There is a growing realization that the reason for the vitriolic tone in America’s political debates is not the usual party or even ideological rivalry. Increasingly, it is a gap between views of what a government is for, what it can realistically achieve, and to whom it owes responsibility.
This can be seen in issues from the national to the local level.
Proponents, for example, of open borders conflict with those that stress a nation already $23 trillion in debt shouldn’t take in vast numbers of people who lack the means to fend for themselves.
A 2017 report from the Federation for American Immigration Reform (FAIRUS) outlines the extraordinary fiscal burden imposed on U.S. taxpayers by illegal immigrants.
“At the federal, state, and local levels, taxpayers shell out approximately $134.9 billion to cover the costs incurred by the presence of more than 12.5 million illegal aliens, and about 4.2 million citizen children of illegal aliens. That amounts to a tax burden of approximately $8,075 per illegal alien family member and a total of $115,894,597,664. The total cost of illegal immigration to U.S. taxpayers is both staggering and crippling. In 2013, FAIR estimated the total cost to be approximately $113 billion. So, in under four years, the cost has risen nearly $3 billion. This is a disturbing and unsustainable trend.”
Comparing the open southern border with prior periods of mass immigration ignores the reality that the mandate to being able to be self-supporting has a long history. Today’s illegal immigrants enter with the expectation of government assistance. Dan Stein, writing in The Hill explains:
“The very first comprehensive federal immigration law — enacted in 1882 — included a bar against the admission of “any person unable to take care of himself or herself without becoming a public charge.” In fact, for well over a century, admissibility determinations were primarily based on an alien’s prospective ability to earn a living in the United States. In 1952, the Immigration and Nationality Act, which governs all matters pertaining to legal immigration, reinforced this concept. In 1996, during sweeping reforms to both welfare and immigration, Congress restated the expectation that immigrants arrive in the United States financially self-sufficient.”
In their concern for illegal immigrants despite the costs and risks of increased crime and communicable disease, politicians raise a key question. As officials elected to represent the needs of their constituents, do they have the right to encumber taxpayers for purposes other than the general needs of the citizenry?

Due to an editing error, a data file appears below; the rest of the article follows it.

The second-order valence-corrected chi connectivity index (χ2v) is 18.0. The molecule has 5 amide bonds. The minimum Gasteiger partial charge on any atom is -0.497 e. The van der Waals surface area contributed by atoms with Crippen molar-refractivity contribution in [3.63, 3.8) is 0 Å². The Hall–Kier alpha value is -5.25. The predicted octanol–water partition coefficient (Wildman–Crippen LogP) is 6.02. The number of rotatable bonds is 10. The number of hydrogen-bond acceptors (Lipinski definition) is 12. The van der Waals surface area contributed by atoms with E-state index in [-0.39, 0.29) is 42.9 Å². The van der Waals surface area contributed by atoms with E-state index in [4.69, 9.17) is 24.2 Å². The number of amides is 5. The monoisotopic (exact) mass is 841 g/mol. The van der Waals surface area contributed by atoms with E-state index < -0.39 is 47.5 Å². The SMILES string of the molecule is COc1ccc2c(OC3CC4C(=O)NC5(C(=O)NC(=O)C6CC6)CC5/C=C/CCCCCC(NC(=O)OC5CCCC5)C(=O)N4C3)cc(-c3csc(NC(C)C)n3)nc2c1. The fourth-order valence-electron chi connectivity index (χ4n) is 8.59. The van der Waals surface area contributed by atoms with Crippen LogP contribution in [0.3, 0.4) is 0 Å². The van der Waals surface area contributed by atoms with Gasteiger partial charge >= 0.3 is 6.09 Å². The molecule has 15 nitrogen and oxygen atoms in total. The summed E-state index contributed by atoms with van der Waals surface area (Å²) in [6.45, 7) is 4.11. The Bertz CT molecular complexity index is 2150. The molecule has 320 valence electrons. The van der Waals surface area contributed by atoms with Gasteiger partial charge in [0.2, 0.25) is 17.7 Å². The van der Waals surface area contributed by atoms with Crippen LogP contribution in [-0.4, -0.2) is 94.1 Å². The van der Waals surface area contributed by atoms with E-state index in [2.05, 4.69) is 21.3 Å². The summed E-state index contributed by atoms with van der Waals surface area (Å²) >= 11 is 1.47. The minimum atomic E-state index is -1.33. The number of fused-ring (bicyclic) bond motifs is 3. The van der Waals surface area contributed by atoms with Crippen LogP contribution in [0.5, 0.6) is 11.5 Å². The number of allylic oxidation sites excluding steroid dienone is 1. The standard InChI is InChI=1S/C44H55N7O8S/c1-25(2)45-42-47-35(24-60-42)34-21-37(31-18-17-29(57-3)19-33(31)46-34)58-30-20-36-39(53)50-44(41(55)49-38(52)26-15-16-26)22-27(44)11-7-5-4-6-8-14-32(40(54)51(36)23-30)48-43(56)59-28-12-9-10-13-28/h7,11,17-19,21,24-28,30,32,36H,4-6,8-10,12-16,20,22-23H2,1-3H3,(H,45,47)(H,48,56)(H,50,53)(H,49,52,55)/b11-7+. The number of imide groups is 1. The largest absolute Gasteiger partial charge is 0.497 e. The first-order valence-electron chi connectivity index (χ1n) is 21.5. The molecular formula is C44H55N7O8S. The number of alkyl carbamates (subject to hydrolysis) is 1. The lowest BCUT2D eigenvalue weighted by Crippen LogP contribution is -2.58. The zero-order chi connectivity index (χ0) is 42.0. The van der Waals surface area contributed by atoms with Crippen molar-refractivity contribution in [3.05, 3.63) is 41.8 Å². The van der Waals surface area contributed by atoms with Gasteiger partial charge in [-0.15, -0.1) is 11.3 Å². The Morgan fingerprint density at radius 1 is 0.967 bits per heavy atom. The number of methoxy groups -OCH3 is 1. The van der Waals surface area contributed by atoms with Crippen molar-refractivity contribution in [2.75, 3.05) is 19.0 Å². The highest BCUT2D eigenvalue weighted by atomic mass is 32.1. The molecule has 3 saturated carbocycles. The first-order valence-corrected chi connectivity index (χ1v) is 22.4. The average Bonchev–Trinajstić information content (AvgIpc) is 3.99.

Michael Lind, writes in Politico:
“For multicultural globalists, national boundaries are increasingly obsolete and perhaps even immoral. According to the emerging progressive orthodoxy, the identities that count are subnational (race, gender, orientation) and supranational (citizenship of the world). While not necessarily representative of Democratic voters, progressive pundits and journalists increasingly speak a dialect of ethical cosmopolitanism or globalism — the idea that it is unjust to discriminate in favor of one’s fellow nationals against citizens of foreign countries.”
Some of the candidates currently seeking their party’s nomination for the presidency have odd ideas about what a government is for. Michael Bloomberg, for example, believes that government should make dietary choices for the people. He would be hard-pressed to find any justification for that role in the nation’s foundational documents.
The clash appears on a local level as well. Kalman Yeger, a New York City Councilman, recently noted:
“Between June and December last year, the New York City Council held six hearings and votes to pass three new laws about birds. Yes, that’s not a typo. Birds. During the same time, the number of City Council hearings devoted to skyrocketing taxes? Zero. Rising antisemitism and hate crimes? Zero. Failing public schools? Zero. The homeless crisis, spiking crime, crumbling public housing, the state of public transportation? The Council’s priorities are completely out of whack.”
Frank Vernuccio serves as editor-in-chief of the New York Analysis of Policy & Government